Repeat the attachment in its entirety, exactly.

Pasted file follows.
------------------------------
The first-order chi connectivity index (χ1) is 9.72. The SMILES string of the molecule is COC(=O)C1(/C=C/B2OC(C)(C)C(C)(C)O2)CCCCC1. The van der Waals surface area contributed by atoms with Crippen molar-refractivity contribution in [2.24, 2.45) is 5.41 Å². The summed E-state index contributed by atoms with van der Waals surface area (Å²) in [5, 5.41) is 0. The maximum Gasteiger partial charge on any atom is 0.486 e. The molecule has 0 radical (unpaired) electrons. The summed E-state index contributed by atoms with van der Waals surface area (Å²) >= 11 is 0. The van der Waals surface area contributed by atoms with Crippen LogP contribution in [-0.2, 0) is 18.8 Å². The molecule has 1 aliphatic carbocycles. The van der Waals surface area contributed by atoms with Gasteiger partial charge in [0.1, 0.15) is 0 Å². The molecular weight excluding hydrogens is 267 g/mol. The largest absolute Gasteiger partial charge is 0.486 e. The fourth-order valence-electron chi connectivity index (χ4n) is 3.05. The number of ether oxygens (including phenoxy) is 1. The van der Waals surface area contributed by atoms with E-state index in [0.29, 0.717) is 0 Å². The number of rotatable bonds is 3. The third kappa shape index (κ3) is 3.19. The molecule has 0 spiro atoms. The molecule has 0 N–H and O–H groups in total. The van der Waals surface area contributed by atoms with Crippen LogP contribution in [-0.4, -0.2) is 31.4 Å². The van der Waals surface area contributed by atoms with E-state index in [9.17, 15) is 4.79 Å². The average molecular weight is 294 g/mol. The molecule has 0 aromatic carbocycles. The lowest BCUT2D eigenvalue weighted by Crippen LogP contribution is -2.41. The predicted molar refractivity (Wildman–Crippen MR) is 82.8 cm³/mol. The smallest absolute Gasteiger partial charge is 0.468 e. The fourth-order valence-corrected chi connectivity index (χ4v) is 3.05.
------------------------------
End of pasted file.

The first-order chi connectivity index (χ1) is 9.72. The SMILES string of the molecule is COC(=O)C1(/C=C/B2OC(C)(C)C(C)(C)O2)CCCCC1. The van der Waals surface area contributed by atoms with Crippen molar-refractivity contribution in [2.24, 2.45) is 5.41 Å². The summed E-state index contributed by atoms with van der Waals surface area (Å²) in [5, 5.41) is 0. The maximum Gasteiger partial charge on any atom is 0.486 e. The molecule has 0 radical (unpaired) electrons. The summed E-state index contributed by atoms with van der Waals surface area (Å²) >= 11 is 0. The van der Waals surface area contributed by atoms with Crippen LogP contribution in [-0.2, 0) is 18.8 Å². The molecule has 1 aliphatic carbocycles. The van der Waals surface area contributed by atoms with Gasteiger partial charge in [0.1, 0.15) is 0 Å². The molecular weight excluding hydrogens is 267 g/mol. The largest absolute Gasteiger partial charge is 0.486 e. The fourth-order valence-electron chi connectivity index (χ4n) is 3.05. The number of ether oxygens (including phenoxy) is 1. The van der Waals surface area contributed by atoms with E-state index in [0.29, 0.717) is 0 Å². The number of rotatable bonds is 3. The third kappa shape index (κ3) is 3.19. The molecule has 0 spiro atoms. The molecule has 0 N–H and O–H groups in total. The van der Waals surface area contributed by atoms with Crippen LogP contribution in [-0.4, -0.2) is 31.4 Å². The van der Waals surface area contributed by atoms with E-state index in [9.17, 15) is 4.79 Å². The average molecular weight is 294 g/mol. The molecule has 0 aromatic carbocycles. The lowest BCUT2D eigenvalue weighted by Crippen LogP contribution is -2.41. The predicted molar refractivity (Wildman–Crippen MR) is 82.8 cm³/mol. The smallest absolute Gasteiger partial charge is 0.468 e. The fourth-order valence-corrected chi connectivity index (χ4v) is 3.05.